English Course: Rhetorically Constructing Criminality

Registration for the Fall 2020 semester is now closed.

Due to COVID-19, this fall course will now be taught remotely.

Don’t miss out on the Department of English’s Rhetorically Constructing Criminality (ENC 4930-U04) course available this fall.

One person watching a group of people

How does legal and social rhetoric shape what we call criminal? Much of what (and whom) we have come to label criminally threatening has been informed over time by our evolving criminal justice system, political rhetoric, popular culture and media. Some scholars contend that our notions of what constitutes criminality have been historically influenced by law enforcement and criminal justice practices, as well as media campaigns, that have targeted nonwhite, working-class communities in particular.

In this course, students study writing that underscores how modern understanding of criminality and justice reflects a historical trajectory that has shaped what’s considered “criminal” through social, cultural and legal rhetoric. The class examines a variety of texts, including constitutional amendments, local and state laws, op-ed writing, historical articles, autobiography, prison poetry and work songs. Since discussions will draw upon numerous disciplines and fields of study, we will also practice intersectional forms of writing, as well as writing in different genres. The course gets students to think critically about how rhetoric informs society’s views about justice and to seek a deeper understanding of criminality as a rhetorical construct.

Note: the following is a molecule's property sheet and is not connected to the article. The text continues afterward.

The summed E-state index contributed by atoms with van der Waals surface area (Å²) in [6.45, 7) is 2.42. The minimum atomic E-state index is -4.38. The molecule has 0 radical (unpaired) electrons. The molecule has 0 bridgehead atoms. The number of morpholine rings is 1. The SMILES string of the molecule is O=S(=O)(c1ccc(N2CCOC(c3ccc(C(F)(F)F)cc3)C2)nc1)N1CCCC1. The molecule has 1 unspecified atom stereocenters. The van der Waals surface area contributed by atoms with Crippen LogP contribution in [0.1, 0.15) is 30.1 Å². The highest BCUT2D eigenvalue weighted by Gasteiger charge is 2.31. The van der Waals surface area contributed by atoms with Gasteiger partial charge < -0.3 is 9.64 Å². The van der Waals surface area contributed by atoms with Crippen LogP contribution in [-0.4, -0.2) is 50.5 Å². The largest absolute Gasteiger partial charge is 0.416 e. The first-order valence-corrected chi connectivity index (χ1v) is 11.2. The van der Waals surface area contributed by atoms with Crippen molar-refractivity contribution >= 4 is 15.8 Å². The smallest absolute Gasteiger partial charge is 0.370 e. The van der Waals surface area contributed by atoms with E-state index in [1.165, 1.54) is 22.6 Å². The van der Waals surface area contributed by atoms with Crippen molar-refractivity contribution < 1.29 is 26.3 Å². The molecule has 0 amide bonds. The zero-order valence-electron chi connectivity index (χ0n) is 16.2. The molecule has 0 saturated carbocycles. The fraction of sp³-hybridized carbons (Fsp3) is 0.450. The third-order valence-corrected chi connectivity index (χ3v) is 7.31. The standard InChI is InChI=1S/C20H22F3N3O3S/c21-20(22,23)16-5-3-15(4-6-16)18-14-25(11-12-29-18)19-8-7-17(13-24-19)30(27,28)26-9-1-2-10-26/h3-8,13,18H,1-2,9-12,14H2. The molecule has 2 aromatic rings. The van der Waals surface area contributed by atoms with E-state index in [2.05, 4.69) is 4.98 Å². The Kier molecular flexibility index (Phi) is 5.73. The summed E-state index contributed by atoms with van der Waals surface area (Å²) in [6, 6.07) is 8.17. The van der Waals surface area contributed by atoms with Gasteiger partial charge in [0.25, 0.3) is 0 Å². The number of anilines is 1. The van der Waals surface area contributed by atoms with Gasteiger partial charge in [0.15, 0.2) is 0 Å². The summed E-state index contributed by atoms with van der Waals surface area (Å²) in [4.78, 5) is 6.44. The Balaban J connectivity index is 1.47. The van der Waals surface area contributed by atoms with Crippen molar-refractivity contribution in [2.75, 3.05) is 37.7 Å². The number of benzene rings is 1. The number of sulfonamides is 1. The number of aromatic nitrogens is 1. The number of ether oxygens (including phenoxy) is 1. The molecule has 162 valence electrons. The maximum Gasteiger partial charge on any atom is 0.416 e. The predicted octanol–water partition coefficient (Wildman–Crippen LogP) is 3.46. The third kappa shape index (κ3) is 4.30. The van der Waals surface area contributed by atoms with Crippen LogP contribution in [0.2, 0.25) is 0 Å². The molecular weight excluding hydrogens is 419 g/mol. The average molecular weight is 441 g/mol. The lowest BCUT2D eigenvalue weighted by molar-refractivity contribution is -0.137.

Professor Carolina Villalba will teach this course remotely on Mondays and Wednesdays from 11 a.m. – 12:15 p.m.

Villalba specializes in first-year writing, multi-ethnic literature of the U.S., prison literature and autobiography.